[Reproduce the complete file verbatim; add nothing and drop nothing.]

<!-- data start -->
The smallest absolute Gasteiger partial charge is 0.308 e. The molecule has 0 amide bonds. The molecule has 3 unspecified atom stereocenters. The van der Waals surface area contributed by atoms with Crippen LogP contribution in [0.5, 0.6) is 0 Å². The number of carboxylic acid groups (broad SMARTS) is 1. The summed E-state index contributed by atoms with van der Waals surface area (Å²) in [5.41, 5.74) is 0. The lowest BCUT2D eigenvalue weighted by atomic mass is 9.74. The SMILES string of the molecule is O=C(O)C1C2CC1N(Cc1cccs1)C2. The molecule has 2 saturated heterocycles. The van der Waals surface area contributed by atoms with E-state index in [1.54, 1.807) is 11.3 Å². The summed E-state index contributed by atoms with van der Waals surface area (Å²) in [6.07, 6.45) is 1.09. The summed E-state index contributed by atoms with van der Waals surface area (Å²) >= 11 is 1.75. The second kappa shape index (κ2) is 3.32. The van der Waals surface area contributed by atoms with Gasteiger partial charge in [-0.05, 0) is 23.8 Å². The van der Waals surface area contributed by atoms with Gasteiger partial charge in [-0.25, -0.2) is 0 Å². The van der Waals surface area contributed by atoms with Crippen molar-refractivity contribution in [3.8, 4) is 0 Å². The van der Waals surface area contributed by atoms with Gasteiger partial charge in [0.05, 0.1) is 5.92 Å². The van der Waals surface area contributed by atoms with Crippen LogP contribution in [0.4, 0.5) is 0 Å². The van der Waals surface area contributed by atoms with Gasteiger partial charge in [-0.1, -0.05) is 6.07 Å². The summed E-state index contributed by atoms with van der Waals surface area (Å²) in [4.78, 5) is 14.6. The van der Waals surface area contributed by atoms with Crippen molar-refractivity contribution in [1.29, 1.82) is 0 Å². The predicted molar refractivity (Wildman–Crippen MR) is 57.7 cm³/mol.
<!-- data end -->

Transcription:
The smallest absolute Gasteiger partial charge is 0.308 e. The molecule has 0 amide bonds. The molecule has 3 unspecified atom stereocenters. The van der Waals surface area contributed by atoms with Crippen LogP contribution in [0.5, 0.6) is 0 Å². The number of carboxylic acid groups (broad SMARTS) is 1. The summed E-state index contributed by atoms with van der Waals surface area (Å²) in [5.41, 5.74) is 0. The lowest BCUT2D eigenvalue weighted by atomic mass is 9.74. The SMILES string of the molecule is O=C(O)C1C2CC1N(Cc1cccs1)C2. The molecule has 2 saturated heterocycles. The van der Waals surface area contributed by atoms with E-state index in [1.54, 1.807) is 11.3 Å². The summed E-state index contributed by atoms with van der Waals surface area (Å²) in [6.07, 6.45) is 1.09. The summed E-state index contributed by atoms with van der Waals surface area (Å²) >= 11 is 1.75. The second kappa shape index (κ2) is 3.32. The van der Waals surface area contributed by atoms with Gasteiger partial charge in [-0.05, 0) is 23.8 Å². The van der Waals surface area contributed by atoms with Gasteiger partial charge in [-0.25, -0.2) is 0 Å². The van der Waals surface area contributed by atoms with Crippen molar-refractivity contribution in [3.8, 4) is 0 Å². The van der Waals surface area contributed by atoms with Gasteiger partial charge in [0.05, 0.1) is 5.92 Å². The van der Waals surface area contributed by atoms with Crippen LogP contribution in [0.4, 0.5) is 0 Å². The van der Waals surface area contributed by atoms with Gasteiger partial charge in [-0.1, -0.05) is 6.07 Å². The summed E-state index contributed by atoms with van der Waals surface area (Å²) in [4.78, 5) is 14.6. The van der Waals surface area contributed by atoms with Crippen molar-refractivity contribution in [1.29, 1.82) is 0 Å². The predicted molar refractivity (Wildman–Crippen MR) is 57.7 cm³/mol.